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1 Execution site(s)
Leonid K., born in 1931, remembers : “The shooting took place in a pine forest near the road from Gomel to Moscow. The communists were shot first. They arrived in trucks. There were only men, and among them was my father. They were shot, one by one, at the edge of a pit that had been dug by Jews one week earlier. They had the right to say something before being shot. So my father said that he was happy to have dedicated 34 years of his life to the struggle against fascism. Then, the Jews arrived in column on foot. They stood, in groups, at the edge of the pit before being shot. There were many Germans present there that day." (Eyewitness N°803, interviewed in Dobrush on June 17, 2014).
Dobrush is a small city located about 25 kilometers east of Gomel. It was, and is still today, a district center. In 1926, there were 372 Jewish residents living in Dobrush out of a total population of 13,800 inhabitants. Before the German occupation in late August 1941, 2/3 of the Jewish population was able to escape from the town.
At the end of October 1941, under the pretext of deportation, the Jews were confined south of the city in 2 buildings of Machine Tractor Building Station (MTS). The Jews were subjected to forced labor, like cleaning the streets, under the supervision of the local police or the Germans.
On November 20, 1941, the Jews were forced to dig a pit in a pine forest, close to MTS. The liquidation of the Jews was scheduled to take place at the same time as the execution of 19 Soviet activists who had been arrested previously.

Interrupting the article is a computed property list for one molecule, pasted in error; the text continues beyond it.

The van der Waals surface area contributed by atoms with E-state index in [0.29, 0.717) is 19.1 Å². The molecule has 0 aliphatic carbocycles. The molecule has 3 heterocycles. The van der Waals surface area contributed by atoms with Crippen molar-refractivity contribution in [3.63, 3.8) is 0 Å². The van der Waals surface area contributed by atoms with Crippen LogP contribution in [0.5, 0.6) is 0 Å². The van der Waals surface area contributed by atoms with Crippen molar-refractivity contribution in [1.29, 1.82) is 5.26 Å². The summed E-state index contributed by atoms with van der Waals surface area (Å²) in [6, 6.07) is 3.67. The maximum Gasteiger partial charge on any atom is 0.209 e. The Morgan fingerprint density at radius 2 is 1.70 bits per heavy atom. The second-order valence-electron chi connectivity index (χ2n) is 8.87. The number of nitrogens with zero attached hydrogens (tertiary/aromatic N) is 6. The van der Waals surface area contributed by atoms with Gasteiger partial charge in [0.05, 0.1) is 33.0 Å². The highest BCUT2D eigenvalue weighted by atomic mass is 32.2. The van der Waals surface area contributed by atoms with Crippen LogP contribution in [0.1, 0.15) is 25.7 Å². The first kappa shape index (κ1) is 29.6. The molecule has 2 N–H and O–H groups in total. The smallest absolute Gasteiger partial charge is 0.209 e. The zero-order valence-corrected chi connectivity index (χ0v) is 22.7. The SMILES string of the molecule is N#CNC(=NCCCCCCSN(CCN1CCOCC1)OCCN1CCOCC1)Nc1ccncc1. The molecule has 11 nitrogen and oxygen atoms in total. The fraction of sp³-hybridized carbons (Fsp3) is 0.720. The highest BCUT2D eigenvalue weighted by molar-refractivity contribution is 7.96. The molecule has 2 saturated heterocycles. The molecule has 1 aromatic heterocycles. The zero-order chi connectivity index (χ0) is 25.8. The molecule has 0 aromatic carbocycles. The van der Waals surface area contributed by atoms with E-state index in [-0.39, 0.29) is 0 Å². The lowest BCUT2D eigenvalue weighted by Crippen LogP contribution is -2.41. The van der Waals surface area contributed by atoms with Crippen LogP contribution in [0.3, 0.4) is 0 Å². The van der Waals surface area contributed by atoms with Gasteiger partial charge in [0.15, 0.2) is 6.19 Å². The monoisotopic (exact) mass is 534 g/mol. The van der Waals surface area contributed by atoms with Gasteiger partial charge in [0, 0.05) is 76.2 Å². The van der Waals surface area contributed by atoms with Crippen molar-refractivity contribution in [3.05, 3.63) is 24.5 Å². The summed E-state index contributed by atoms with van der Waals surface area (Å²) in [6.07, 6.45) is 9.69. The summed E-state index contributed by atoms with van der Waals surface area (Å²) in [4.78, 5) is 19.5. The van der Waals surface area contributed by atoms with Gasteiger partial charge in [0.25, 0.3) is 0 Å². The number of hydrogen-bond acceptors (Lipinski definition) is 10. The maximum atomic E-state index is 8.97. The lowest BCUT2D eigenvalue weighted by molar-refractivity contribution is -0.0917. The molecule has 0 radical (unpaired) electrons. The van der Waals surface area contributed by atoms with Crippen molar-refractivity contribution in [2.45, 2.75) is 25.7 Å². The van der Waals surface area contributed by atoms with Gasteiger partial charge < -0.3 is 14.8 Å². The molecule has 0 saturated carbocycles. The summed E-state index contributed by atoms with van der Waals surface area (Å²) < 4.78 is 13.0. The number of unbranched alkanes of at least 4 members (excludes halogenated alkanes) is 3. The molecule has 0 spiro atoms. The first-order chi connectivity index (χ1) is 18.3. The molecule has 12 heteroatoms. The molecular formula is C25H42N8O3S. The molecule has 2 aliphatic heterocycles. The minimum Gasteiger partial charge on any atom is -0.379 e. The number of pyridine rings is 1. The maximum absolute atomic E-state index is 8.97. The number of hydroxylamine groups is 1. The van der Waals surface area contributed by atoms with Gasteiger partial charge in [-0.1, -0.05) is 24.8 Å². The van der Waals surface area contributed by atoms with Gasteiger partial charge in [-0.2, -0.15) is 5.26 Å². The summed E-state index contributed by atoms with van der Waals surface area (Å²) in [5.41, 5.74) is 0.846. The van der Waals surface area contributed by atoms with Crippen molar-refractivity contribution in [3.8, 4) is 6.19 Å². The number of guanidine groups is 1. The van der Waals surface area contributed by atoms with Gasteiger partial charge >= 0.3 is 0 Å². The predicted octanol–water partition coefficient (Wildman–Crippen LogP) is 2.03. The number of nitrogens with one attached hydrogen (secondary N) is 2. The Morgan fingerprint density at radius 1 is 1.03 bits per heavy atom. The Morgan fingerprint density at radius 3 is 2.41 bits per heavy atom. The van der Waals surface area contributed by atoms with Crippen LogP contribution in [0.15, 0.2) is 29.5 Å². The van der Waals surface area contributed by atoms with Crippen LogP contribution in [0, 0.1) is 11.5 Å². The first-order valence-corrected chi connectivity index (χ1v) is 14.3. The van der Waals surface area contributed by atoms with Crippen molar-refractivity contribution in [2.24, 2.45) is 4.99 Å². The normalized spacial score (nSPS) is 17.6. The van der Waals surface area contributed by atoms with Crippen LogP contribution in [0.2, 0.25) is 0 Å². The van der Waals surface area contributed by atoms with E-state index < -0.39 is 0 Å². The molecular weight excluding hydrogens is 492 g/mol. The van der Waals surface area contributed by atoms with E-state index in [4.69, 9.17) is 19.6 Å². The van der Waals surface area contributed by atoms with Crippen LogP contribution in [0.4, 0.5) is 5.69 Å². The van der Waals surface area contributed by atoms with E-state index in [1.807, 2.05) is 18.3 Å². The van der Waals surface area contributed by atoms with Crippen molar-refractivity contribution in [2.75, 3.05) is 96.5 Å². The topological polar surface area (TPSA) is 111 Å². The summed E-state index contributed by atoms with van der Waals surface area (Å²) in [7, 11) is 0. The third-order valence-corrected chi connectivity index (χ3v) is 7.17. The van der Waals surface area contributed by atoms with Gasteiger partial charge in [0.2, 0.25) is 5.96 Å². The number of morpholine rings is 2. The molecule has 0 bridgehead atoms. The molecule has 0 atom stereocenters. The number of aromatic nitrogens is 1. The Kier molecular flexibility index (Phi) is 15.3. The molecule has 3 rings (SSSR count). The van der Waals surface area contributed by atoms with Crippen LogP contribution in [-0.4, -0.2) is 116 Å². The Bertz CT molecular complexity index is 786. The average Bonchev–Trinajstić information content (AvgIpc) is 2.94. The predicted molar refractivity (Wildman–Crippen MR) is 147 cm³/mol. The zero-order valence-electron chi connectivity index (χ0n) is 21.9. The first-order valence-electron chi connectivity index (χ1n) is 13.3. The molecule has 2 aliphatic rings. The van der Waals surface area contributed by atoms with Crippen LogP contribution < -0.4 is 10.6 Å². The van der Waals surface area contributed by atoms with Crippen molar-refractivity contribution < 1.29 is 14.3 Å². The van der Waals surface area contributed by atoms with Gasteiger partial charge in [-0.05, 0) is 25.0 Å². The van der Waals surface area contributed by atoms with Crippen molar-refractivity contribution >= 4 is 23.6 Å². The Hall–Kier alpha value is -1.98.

On the morning of November 21, the activists and the Jews were taken to the place of shooting in a column. The aktion was carried out by officers of Einsatzkommando 8, coming from Gomel, assisted by local policemen. According to eyewitnesses interviewed by Yahad, the policemen formed a cordon to control the victims in order to prevent any escape. The activists were shot first, one by one. Then, the Jews were killed in small groups at the edge of the pit. It was said that the German murderers killed the children with a knife and threw them, still alive, into the pit. In all, 106 Jews were killed in this mass execution.
After the mass shooting, the most valuable of the victims’ belongings were confiscated by the Germans and local policemen, or sold or distributed to local inhabitants.
During the spring of 1942, another aktion took place in which about 70 Jews were killed. Apparently, it was Jews who had been in hiding. They were kept in 3 houses outside of the city before being shot.
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